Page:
The writer of this psalm is giving thanks and gratitude for God’s deliverance . Can you hear the depth of the one who was entangled in the “cords of death”? Maybe you have been there? Maybe you have been the one who has been rescued, where your very soul was delivered by the mighty arm of God.
Due to the deliverance experienced, the writer just wants to give thanks to God and, in gratitude, wants to lift the “cup of salvation” which was probably a form of sacrificial offering.
This psalm was originally used as part of the Hallel collection, which was the collection of psalms used to celebrate the Passover meal. With the theme of deliverance we can understand why this psalm would be so important in remembering when God had passed over the Israelites as Moses led the way out of Egyptian enslavement.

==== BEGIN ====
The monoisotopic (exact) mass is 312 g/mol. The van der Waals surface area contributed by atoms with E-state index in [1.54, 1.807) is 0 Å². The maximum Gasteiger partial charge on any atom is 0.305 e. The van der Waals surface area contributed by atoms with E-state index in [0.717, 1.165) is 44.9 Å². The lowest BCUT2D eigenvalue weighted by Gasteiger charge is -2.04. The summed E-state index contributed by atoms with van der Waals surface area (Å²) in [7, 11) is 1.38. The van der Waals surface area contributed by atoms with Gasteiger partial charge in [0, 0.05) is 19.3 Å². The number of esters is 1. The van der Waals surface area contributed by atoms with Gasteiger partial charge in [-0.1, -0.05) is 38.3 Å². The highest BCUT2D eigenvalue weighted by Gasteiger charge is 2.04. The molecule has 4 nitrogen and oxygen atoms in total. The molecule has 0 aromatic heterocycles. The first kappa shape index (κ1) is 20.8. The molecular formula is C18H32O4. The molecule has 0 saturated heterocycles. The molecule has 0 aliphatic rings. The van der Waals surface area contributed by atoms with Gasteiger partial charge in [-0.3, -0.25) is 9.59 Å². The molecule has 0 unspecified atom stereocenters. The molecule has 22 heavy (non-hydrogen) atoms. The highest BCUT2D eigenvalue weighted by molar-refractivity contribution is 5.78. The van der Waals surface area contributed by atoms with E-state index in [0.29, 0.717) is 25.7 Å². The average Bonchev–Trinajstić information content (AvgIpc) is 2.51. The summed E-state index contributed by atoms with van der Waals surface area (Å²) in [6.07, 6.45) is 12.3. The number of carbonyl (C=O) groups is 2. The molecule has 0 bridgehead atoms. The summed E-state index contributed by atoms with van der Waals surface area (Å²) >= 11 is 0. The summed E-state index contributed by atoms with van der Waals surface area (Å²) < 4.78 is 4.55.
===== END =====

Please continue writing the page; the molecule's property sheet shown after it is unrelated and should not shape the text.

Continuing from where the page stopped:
The theme of deliverance also brings out the reason Christians see this psalm as a powerful reminder of the deliverance offered by Jesus the Christ on the Cross. Christians understand that Jesus literally delivered all people from the cords of death and rescued our souls. This psalm is often read on Holy Thursday, when we remember that Jesus transformed the Passover meal into something new. Jesus raised the cup and offered the cup of salvation-the new covenant, poured out by his blood, which is offered for all who believe. We can almost hear the words of Jesus reverberating in our very souls, “This do in remembrance of me!”
So how about you? Due to God’s grace and mercy, what snares has God delivered you from and how will you offer back your thanks and gratitude?
Think about that question as you watch this video, with pictures entitled, “The Glory of It All” by David Crowder.